Wyatt’s World: Reading To Remember Havel, Hitchens, Hoban, Simon & Wilson

The only comfort readers have when a beloved author dies is the body of work they have left behind. To honor the memory of five writers lost to the world this past week, consider spending some time reading to remember.

  • Václav Havel. The former President of the Czech Republic was an admired playwright and essayist. Open Letters: Selected Writings 1965‚ 1990 (Vintage: Random) gives a good sense of his political writings, while his play Temptation (Grove/Atlantic) illustrates the way politics infused his dramatic writings.
  • Christopher Hitchens. Arguably: Essays (Twelve: Hachette) is his newest collection, but he is perhaps best known for his writing in Vanity Fair and for his book God Is Not Great: How Religion Poisons Everything (Twelve: Hachette).
  • Russell Hoban. Riddley Walker (Indiana Univ.) is a postapocalyptic classic, but read Bedtime for Frances for a gentler goodbye (HarperFestival).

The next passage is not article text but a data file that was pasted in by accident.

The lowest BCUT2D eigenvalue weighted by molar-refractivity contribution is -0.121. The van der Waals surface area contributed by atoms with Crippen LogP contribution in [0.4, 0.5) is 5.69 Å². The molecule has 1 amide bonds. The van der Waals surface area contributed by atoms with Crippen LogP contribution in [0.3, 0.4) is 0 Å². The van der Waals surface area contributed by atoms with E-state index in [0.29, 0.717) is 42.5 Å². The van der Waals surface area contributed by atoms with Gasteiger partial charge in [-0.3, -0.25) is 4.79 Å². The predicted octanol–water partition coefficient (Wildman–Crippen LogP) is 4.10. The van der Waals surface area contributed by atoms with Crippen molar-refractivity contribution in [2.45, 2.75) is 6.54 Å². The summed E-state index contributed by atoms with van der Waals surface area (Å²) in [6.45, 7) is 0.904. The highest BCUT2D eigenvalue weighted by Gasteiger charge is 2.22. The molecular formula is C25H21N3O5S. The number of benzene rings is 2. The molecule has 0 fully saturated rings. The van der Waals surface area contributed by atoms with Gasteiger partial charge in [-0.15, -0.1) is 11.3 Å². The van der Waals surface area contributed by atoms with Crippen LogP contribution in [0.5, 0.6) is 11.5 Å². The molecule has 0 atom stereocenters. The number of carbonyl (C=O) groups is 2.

• Joe Simon. See Joe Simon: My Life in Comics (Titan). For those who don’t know his name, Simon cocreated Captain America with Jack Kirby, and while classic Captain America collections are out of print, The Best of Simon and Kirby is a wonderful compilation (Titan) of Simon’s work.
  • Erica Wilson. Look no further than Needlepoint: Adapted from Objects in the Collections at the Metropolitan Museum of Art (Abrams). Note, however, that most of Wilson’s books are out of print. If you still have this classic in your collection, hold on to it.
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Neal Wyatt About Neal Wyatt

Neal Wyatt compiles LJ's online feature Wyatt's World and is the author of The Readers' Advisory Guide to Nonfiction (ALA Editions, 2007). She is a collection development and readers' advisory librarian from Virginia. Those interested in contributing to The Reader's Shelf should contact her directly at Readers_Shelf@comcast.net


  1. Lorna Flynn says:

    The glory of our living. Hitchens and Cyprus. Havel and Temptation. Bedtime for Frances, makes me cry.